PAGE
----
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Gunn, Shakespeare, and the Elizabethans

Gunn, Shakespeare, and the Elizabethans

Chapter:
(p.45) Gunn, Shakespeare, and the Elizabethans
Source:
At the Barriers
Author(s):
Clive Wilmer
Publisher:
University of Chicago Press
DOI:10.7208/chicago/9780226890371.003.0005

This chapter on Gunn shows how his dramatic power and shape-making integrity reach back to his favorite poet. Everyone seems to agree that, in August Kleinzahler's words, “Gunn is an Elizabethan poet in modern dress.” For Michael Schmidt, “His English roots are deep in the sixteenth and seventeenth centuries,” and the Elizabethan influence is apparent “even . . . in his . . .free-verse poems.” This influence is never academic: in Gunn's hands, the inherited forms and conventions seem utterly natural and breathe with his own modernity. As with Gunn's lovers, it is she who is the sexual aggressor—the Goddess of Love, no less—while the object of her attraction is one of Shakespeare's many young men who, addicted to masculine pursuits—war or, in this case, hunting—are wary of the bedroom. In the chapter “Cambridge in the Fifties,” Gunn relates his theory of the pose to “some of Shakespeare's characters, like the Bastard in King John and Coriolanus,” and it is clear that White's dramatic performances fueled this sense of real life as a drama. Gunn learned infinite things from Shakespeare—as most good English poets have—but this one seems to have been his own discovery.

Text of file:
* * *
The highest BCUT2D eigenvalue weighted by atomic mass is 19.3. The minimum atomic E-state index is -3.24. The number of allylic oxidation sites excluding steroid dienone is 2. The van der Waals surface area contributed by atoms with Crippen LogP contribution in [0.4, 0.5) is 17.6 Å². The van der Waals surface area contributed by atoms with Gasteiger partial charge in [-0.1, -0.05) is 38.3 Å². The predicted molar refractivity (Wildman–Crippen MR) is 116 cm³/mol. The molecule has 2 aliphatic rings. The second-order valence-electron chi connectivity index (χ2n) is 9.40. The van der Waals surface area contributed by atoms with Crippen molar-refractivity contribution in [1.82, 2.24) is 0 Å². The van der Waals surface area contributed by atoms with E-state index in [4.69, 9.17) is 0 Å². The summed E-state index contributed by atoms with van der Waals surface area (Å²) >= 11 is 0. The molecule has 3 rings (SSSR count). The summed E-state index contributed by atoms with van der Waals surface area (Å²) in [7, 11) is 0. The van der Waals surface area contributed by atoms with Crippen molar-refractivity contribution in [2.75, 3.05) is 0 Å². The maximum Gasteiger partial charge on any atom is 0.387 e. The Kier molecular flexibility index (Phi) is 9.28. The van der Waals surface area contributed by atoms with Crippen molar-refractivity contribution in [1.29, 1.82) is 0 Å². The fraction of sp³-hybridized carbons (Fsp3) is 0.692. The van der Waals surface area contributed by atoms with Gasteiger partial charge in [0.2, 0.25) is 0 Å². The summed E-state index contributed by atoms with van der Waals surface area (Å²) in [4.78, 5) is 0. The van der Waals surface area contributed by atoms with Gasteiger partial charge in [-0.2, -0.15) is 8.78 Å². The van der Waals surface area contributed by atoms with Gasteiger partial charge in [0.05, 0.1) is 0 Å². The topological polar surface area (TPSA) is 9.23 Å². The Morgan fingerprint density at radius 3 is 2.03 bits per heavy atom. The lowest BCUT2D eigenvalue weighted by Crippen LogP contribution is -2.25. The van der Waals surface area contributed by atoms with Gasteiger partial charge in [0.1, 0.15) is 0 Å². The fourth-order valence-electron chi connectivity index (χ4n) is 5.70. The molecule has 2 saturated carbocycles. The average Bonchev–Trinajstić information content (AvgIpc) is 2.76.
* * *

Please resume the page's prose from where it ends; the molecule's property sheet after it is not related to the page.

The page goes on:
Keywords:   Thom Gunn, free-verse poems, Shakespeare, Elizabethans, modernity, Cambridge

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